Native American Sioux jewelry traditions
Utilitarian and ornamental, Native American Sioux jewelry honors Mother Earth.The people of the Sioux Nation honor nature, animal spirits and the Great Spirit through their handmade jewelry. For hundreds of years, the Native American Sioux jewelry traditions have captured the culture’s beauty and spirit. Using natural materials and items acquired through trade, the various factions that make up the Sioux Nation continue to create ornate patterns in jewelry that tell the story of their culture.
With 13 Sioux political subdivisions making up seven major tribes, the original Sioux homelands include what are now the Dakotas, Minnesota and Wisconsin. Over time, autonomous tribes traveled through Iowa, Montana, Illinois and Nebraska. Today, Sioux bands, or tribes, live in Nebraska, the Dakotas and Minnesota.
Native American Sioux use glass beads, coral, shell, wood, silver and copper for jewelry making. The materials used in jewelry came from their natural surroundings, a reflection of their home and way of life.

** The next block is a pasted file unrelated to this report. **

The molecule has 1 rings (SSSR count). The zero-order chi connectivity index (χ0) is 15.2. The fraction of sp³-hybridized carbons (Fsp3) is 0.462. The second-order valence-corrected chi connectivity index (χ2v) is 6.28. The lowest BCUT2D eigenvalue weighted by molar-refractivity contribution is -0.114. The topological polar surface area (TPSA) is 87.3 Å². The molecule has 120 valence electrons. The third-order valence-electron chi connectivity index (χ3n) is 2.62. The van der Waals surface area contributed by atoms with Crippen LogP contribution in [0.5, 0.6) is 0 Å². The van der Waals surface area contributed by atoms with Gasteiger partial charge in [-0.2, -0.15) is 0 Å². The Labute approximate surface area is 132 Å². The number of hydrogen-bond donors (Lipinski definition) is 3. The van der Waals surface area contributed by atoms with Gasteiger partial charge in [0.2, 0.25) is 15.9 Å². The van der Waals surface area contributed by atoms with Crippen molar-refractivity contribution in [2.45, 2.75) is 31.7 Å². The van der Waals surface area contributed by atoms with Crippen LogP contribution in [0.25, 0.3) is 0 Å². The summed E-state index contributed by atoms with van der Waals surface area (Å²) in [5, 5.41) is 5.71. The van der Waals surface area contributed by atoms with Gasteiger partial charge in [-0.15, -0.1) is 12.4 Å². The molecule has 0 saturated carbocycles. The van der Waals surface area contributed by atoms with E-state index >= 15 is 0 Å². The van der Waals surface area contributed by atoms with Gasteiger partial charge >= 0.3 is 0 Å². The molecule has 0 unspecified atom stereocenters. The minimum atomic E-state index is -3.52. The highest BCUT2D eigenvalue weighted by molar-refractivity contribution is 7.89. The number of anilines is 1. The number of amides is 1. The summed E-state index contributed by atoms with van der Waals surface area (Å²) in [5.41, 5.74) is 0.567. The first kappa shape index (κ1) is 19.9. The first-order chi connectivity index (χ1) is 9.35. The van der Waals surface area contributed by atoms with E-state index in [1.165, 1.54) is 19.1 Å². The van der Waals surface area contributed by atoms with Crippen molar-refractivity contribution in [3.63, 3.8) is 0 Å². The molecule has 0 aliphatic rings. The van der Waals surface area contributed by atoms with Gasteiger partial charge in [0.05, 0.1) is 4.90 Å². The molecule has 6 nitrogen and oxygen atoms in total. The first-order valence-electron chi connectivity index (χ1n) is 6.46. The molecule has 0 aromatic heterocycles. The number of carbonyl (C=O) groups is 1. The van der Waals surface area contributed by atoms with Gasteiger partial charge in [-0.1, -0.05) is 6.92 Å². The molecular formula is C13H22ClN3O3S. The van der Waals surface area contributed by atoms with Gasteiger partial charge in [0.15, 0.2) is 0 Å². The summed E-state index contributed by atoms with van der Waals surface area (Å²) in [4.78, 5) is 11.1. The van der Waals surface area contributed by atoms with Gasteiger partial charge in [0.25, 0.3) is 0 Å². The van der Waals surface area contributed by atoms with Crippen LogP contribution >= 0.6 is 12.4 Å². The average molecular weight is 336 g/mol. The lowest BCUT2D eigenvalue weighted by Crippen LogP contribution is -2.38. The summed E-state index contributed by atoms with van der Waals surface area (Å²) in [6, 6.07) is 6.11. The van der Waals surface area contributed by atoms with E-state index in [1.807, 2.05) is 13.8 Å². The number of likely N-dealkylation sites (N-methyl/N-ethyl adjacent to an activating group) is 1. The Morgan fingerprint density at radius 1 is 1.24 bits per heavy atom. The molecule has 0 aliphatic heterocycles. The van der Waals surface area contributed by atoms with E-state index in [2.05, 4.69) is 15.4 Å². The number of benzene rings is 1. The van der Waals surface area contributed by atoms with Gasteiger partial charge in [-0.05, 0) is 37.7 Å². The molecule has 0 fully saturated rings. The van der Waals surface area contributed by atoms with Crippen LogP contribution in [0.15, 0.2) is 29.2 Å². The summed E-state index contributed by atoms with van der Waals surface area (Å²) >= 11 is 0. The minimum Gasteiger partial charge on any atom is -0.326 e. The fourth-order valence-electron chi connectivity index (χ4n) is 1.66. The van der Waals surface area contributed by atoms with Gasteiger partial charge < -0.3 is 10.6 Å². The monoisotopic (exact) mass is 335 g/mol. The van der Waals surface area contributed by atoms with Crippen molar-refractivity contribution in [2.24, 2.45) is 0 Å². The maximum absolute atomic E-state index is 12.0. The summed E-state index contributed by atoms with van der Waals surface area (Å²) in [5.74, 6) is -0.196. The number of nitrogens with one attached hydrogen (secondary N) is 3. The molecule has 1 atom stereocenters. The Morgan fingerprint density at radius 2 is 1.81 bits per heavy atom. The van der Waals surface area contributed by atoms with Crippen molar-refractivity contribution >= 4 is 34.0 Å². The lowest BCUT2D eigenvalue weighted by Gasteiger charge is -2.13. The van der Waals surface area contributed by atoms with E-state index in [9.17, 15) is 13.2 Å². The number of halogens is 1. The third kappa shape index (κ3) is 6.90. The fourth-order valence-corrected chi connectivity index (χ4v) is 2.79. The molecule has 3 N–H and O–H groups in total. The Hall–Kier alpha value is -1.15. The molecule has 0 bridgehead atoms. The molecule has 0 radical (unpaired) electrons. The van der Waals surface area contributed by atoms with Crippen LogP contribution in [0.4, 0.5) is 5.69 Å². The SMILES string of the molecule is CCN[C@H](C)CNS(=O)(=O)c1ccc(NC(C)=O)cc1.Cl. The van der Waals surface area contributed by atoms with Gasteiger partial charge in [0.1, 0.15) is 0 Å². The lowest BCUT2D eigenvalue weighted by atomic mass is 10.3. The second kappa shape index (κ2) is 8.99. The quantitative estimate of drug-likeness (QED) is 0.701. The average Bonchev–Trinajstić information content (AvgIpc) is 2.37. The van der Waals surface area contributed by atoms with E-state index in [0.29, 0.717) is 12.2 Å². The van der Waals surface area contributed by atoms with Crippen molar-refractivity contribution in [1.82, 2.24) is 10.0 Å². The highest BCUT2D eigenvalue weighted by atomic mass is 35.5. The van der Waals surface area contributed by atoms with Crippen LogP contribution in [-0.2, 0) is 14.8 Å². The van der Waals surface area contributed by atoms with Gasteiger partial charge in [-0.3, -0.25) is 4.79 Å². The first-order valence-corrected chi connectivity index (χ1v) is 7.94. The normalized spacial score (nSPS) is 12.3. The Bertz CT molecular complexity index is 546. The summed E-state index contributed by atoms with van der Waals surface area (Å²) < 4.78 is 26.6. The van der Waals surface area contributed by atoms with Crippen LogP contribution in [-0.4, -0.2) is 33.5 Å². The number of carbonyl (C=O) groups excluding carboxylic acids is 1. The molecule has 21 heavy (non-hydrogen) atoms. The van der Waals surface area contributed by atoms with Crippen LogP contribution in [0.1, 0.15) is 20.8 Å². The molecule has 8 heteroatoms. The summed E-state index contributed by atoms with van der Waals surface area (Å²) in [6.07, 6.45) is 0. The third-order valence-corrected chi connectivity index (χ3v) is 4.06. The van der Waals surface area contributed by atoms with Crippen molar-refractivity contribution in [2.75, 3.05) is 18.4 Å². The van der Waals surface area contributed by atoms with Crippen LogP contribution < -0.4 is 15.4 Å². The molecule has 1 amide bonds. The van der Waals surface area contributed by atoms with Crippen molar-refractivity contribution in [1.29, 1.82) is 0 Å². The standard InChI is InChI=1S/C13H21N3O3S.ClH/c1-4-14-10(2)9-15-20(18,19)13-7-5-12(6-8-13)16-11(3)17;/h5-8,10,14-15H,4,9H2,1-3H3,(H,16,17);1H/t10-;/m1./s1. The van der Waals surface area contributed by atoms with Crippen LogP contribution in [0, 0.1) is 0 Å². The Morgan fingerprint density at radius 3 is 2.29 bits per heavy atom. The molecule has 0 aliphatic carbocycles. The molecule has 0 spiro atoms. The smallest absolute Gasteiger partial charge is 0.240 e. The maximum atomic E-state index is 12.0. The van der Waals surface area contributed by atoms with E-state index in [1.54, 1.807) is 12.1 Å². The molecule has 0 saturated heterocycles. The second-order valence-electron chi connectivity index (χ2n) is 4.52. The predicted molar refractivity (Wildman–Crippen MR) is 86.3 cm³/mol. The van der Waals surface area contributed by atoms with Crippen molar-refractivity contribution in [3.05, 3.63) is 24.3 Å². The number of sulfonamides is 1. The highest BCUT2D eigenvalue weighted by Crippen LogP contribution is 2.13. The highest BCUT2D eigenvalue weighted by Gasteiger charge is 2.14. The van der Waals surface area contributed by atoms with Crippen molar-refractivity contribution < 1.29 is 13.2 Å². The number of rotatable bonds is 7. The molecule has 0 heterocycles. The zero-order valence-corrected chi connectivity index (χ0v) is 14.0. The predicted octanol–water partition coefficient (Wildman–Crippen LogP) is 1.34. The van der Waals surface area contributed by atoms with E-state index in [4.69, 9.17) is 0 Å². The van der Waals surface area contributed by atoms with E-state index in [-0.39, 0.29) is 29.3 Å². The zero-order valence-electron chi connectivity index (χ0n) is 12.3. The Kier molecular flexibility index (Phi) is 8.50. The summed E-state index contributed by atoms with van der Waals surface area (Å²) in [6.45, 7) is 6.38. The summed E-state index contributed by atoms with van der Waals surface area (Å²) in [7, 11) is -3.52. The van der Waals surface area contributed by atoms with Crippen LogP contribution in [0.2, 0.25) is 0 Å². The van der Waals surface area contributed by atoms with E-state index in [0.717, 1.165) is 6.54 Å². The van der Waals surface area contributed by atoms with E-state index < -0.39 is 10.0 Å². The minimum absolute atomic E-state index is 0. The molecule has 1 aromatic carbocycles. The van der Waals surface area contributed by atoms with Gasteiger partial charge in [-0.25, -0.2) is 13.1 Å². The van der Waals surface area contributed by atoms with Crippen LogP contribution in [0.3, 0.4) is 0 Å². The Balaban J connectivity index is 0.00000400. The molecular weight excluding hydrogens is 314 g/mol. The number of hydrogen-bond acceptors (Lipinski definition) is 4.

In addition to materials gathered through trade and nature, the Sioux hunt for food and use the remaining parts of an animal to make tools, clothing and jewelry. Bones, antlers and sinew, muscle tendon (used for thread) are common materials used in Sioux jewelry – nothing goes to waste.
Symbols in Native American Sioux Jewelry Traditions
The Sioux use symbols and patterns in their crafts and clothing to represent their people and spirituality.
The buffalo represents mother earth. For men, it represents their role to protect their tribe.
The bear signifies medicine and healing as it demonstrates an instinctual knowledge of herbs.
The eagle is a positive sign. Because it flies higher than other birds, it’s considered to see everything from its vantage point.
The Native American Sioux are highly skilled at beadwork. Prior to obtaining colorful glass, metal and clay beads through trade, they carved beads from turquoise, wood, ivory and coral.
The Sioux use a number of traditional techniques to fashion their jewelry. As hunters, bones are used in necklaces, chokers and protective breast plates by drilling holes into the bone. Horns are hollowed and dried, then sawed and chiseled for buttons and decorative disks.
Metal jewelry became popular with the Sioux when the European settlers arrived and began trading. Today, copper earrings and bracelets are still popular types of Native American Sioux jewelry. Tin cones are strung from medicine bags and leggings to add a decorative fringe.
One look at the skilled craftsmanship and ornate patterns of Sioux jewelry shows this culture’s enduring connection to the natural world.
Native American Jewelry